One of the things we’re thinking about at USQ is how researchers might integrate data into their publications. This will be key to the Australian National Data Service.
I have posted a few things here before about stuff like embedding chemistry, maps, and graphing. I’ll start keeping trackof those and other posts under the del.icio.us tag DataIntegrationForDocuments for want of a better tag.
(You know, I don’t bother with WordPress categories, I use del.icio.us as an outboard organizer for my site and have one less thing to worry about when I migrate it . Hmm – I wonder if my automated backup of my del.icio.us tags is still working).
I think one of the big kinds of data integration we need to work on is getting geo-spatial data hooked in to documents. This is potentially useful for lots of disciplines and there are lots of tools out there waiting to be mashed up.
But as usual there are issues. Just like thestuff I talked about recently regarding metadata for images and potential vendor lockin we need to be very careful about how we encode our data for the long term and use the sexy online services wisely and within their licenses.
Licenses are really important; you can’t just grab online maps and use them however you like, if you want preservation-quality maps it’s a whole different issue than just throwing up a Google map. More on that in the future.
I wanted to link to an example of some great mashing up of data and maps from the Bidwern project at ANU, but todaythe map page there is returning an error about keys for Google maps. That helps make my point that we need to think about storing important data independently of any particular service that might go away at any time. I’m sure that in the case of Bidwern the data are safe, but researchers, don’t just go and ’build a service where the data you need are all Google dependent and stored only on Google’s servers, OK?
Over a series of posts I will look at some stuff I’m learning about how to use documents and pictures with geographical information embedded in them, and think about how we should use services like Google Maps without locking ourselves in. On one level this is about something I did on the weekend, but it’s also relevant to the kinds of things our researchers are wanting to and will be wanting to do. Just be thankful I didn’t plot all my veggie plants on a map and bore you with that.
This time, I report on a rather exciting expedition I went on with the Toowoomba Bicycle Users Group Hazard Inspection Team – aka the TBUG HIT Squad. The squad last Sunday was Hugh, David and me. Not sure what Hugh was doing there though ’cos he rides a trike; I’ll see what I can do about getting him expelled or at least compelled to turn up on a proper conveyance. Really, those recumbent riders should have got the message back in 1934.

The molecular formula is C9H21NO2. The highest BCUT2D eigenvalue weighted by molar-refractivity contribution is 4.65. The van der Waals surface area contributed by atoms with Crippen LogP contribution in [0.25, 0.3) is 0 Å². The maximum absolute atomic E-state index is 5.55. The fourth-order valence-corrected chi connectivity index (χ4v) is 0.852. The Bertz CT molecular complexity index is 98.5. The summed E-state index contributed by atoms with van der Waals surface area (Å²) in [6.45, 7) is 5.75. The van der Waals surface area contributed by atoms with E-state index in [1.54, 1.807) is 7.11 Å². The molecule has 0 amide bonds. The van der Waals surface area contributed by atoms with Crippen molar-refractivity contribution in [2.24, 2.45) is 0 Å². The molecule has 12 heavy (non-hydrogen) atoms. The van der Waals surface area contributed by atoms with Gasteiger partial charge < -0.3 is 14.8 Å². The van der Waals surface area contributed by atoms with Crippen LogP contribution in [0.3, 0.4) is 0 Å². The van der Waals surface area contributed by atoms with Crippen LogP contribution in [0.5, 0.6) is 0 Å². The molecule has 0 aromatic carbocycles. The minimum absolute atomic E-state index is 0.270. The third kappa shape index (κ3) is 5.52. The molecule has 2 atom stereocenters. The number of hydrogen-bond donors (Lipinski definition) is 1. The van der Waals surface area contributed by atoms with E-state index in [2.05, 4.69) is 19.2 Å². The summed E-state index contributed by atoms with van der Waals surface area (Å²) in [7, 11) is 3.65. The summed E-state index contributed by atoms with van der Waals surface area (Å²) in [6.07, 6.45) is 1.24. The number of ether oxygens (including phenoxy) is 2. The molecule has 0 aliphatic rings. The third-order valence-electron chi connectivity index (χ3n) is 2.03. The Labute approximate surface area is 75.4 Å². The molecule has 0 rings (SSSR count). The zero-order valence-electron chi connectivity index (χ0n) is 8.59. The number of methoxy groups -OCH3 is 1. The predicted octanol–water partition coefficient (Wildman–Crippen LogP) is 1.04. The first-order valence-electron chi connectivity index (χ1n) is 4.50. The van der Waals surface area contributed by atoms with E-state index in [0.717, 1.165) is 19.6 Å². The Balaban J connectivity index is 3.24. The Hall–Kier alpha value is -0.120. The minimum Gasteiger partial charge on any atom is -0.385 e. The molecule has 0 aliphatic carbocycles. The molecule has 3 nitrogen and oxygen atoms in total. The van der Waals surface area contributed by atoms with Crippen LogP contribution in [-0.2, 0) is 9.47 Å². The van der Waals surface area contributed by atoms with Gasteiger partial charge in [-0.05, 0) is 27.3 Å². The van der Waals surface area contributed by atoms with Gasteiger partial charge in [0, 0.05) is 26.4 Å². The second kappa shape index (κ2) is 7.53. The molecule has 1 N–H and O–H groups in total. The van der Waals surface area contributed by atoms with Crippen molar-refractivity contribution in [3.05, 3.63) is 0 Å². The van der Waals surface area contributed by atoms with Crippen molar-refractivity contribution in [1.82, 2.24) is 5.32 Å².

We took a slow ride from the Southern edge of town to the Oxygen cafe, looking at Ruthven street with new eyes. I have ridden parts of that hundreds of times in just deal with it mode, but it’s an eye-opener to look in detail at all the hazards.
I strapped-on a GPS (a three year old antique Garmin eTrex) and a compact digital camera.
Hugh kept notes and both David and I took pictures.
I have been able to synchronize the tracklog from my GPS with the pictures, by getting the clock in both cameras set to within a minute or so of the spot-on GPS. We’ll see more and more software and hardware that can make this a smooth process but for now I had to use a couple of commandline tools to get the job done. I will leave boring you with the how-to stuff for another post.
Anyway – the result is some very arty pictures complete with embedded metadata.
The view from Digikam is this:
There’s Hugh at 612.5 metres above sea level. We reckoned he could have gone under that tray-back but he took his life in his hands and rode around.
Now that I had my geotagged piccies I uploaded them to Flickr. but guess what? While Flickr recognized the tags I had embedded. (What/ToowoombaBUG/HazardInspectionTeam) it didn’t like the geo-metadata. It wants the metadata expressed as tags in its own Flickry way.
Google’s Picasa site, on the other hand recognizes the geographical data nicely as long as you don’t let its uploader software scale down the images. But guess what? While it groks my mistyped captions Google’s service doesn’t recognize the tags.
It’s the usual story. You have to figure out what works and what doesn’t. Mistakes with valuable data could be very upsetting so we need people helping our research communities with this stuff.
By the way, this is an interesting kind of narrative genre. I can type parts of a story into the metadata of the pictures and the computer can sort them for me using the time stamp, to assemble the story but they could be served up other ways so the captions should try to be clear enough to understand on their own. I know I need practice at that.
Here’s a screenshot of the result:
The pictures have metadata in them that should stick with them forever. My insightful comments and skillful photography will no doubt delight road geeks of the future. Google’s Picasa service might go away or I might take them down, but I’m reasonably happy that I have future-proof-ish data that will work with other services in the future. At the very least I can get a paper map or some old fashioned navigational instruments and a clock that knows what time it is in Greenwich and use the latitude and longitude.
When we get ICE version 2 out the door at the end of June we can consider how we might make ICE more aware of geotagged images, and potentially other data, but before that I will post on another quick experiment I did that finds points in web pages and shows them on a map.